Immigration update – How Brexit will affect schools sponsoring international students

In this article we look at the recent developments affecting schools sponsoring international students, and discuss some of the anticipated changes that may come into force after Brexit.

Errors on student Biometric Residence Permits

There has been an increase in the number of academic institutions reporting incorrectly printed Biometric Residence permits issued to their students by UK Visas & Immigration at the start of the academic year.

It can take up to four weeks to request a corrected BRP, with the onus on the sponsor to notify the Home Office if the conditions issued on the BRP are incorrect, for example the duration of leave granted, or if permission to work has mistakenly been granted.

Education providers are advised to report errors as soon as they become aware of them using the Sponsor Management System under the ‘Change in student circumstances’ section.

Amendment to Tier 2 Resident Labour Market Test– Addition of ‘Teaching Vacancies’

There have been changes to the Immigration Rules affecting the acceptable methods of advertising vacancies for Tier 2 teaching positions.

When sponsoring teaching staff on a Tier 2 visa, a school must advertise the position in so that it will satisfy the Resident Labour Market Test. Sponsors must normally advertise on two approved recruitment websites for a continuous 28 day period.

Schools in England are now able to use The Department of Education ‘Teaching Vacancies’ service on GOV.UK to advertise teaching positions to the resident labour market as one of the permitted methods of advisement.

Short Term Students and the use of eGates

Since May it has been permissible for some students to enter the UK using passport eGates, which eliminate the need for queuing to have their passports inspected by an Immigration Officer.

In addition to British citizens, the eGates are open to citizens of any EU country, Australia, Canada, Iceland, Japan, Liechtenstein, New Zealand, Norway, Singapore, South Korea, Switzerland and the USA. As non-EU nationals require Immigration permission to be in the UK, they are automatically granted leave to enter as a Visitor under Appendix V of the Immigration Rules when going through an eGate, unless they have some other form of leave to enter such as a Tier 4 visa valid at the time of entry.

This can cause an issue in the case of non-visa nationals coming for short term study courses of up to 6 or 11 months, if they are not aware that they are required to enter specifically under the Short Term Study route, and not as a Visitor. A Non-Visa national (NVN) is any non-EEA national who does not need prior permission to enter as a visitor as per Appendix 2 of Appendix V to the Immigration Rules.

Visitors are only permitted to study courses for up to 30 days, and study cannot be the main purpose of the stay in the UK. Students entering under the Short Term Study route are permitted to study longer courses up to 6 months or 11 months. If the student enters as a visitor and studies for longer than 30 days, they would be in breach of the conditions of their stay in the UK, and the educational institution at risk of enforcement action where they are a Tier 4 licence holder.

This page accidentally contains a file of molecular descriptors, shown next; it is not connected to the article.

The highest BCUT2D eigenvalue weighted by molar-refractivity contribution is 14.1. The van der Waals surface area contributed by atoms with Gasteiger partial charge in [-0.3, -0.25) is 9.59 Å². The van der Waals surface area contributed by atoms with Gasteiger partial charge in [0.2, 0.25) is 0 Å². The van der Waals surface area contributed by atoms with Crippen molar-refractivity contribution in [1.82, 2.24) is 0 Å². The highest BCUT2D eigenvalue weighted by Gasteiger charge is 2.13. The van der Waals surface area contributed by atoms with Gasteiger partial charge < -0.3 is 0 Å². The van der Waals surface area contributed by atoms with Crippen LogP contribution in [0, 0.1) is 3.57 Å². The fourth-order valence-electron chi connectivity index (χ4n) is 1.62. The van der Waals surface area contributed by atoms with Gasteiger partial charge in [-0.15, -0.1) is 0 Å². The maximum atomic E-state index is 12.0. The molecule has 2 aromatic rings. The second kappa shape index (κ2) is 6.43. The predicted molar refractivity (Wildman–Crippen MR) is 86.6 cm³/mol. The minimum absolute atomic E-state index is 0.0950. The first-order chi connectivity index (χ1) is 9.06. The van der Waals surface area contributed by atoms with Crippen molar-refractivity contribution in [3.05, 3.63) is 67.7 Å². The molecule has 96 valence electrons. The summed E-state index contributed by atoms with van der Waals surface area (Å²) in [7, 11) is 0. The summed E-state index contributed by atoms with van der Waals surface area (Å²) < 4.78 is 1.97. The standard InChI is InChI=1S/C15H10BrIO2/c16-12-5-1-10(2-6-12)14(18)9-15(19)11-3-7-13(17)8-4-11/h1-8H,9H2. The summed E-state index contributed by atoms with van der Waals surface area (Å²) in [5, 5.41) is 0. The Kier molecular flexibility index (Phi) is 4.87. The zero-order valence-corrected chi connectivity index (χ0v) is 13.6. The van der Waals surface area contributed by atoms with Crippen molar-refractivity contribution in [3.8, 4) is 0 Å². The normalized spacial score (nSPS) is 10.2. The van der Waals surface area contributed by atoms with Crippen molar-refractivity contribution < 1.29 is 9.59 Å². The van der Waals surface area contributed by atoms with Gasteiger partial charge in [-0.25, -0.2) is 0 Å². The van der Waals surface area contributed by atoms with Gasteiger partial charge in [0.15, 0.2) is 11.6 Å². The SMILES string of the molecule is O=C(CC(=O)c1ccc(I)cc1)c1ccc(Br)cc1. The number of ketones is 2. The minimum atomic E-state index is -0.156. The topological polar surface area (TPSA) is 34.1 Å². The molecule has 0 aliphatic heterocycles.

The Home Office has issued guidance on situations where a student has entered the UK as a visitor, rather than the short term study route:

“If a NVN presents at your institution with a visit stamp from a Border Force officer, or no stamp as they have entered through an e-gate, you can enrol that student and allow them to begin their studies. However, you must advise the student that they will need to leave the UK before they have completed 30 days of study and request an STS stamp from a Border Force officer on their return to the UK. You will be required to obtain a copy of the STS stamp they receive on entry on file to allow them to continue their studies.”

A similar problem can arise where a Tier 4 visa holder enters the UK prior to the validity of their visa, for example to do some tourism before the commencement of their course. They may inadvertently enter as a Visitor and would have to leave the UK and re-enter during the validity of the visa to ensure that they are in the UK on the correct permission.

There is no application route to convert visit leave into short-term study leave, so it is best to advise students to ensure their passports are stamped by a UK Border Force Officer on entry, and to make it clear what the purpose of entry is to attend a short term study course.

Announcement of two year post study work visa

In September the Government announced plans for a new two-year post-study work visa to be introduced after Brexit as a way of facilitating international students into the labour market.

Due to launch for the 2020/21 intake of students, the proposed visa will allow graduates two years to find skilled work. After the two years, they will be able to switch onto the skilled work visa if they find a job which meets the skill requirement of the route.

Similar visa routes have previously been implemented before, most notably the Tier 1 (Post Study Work) visa, and it is understood that it will enable such students to take employment without needing to be sponsored and without restriction on the type of work they can do.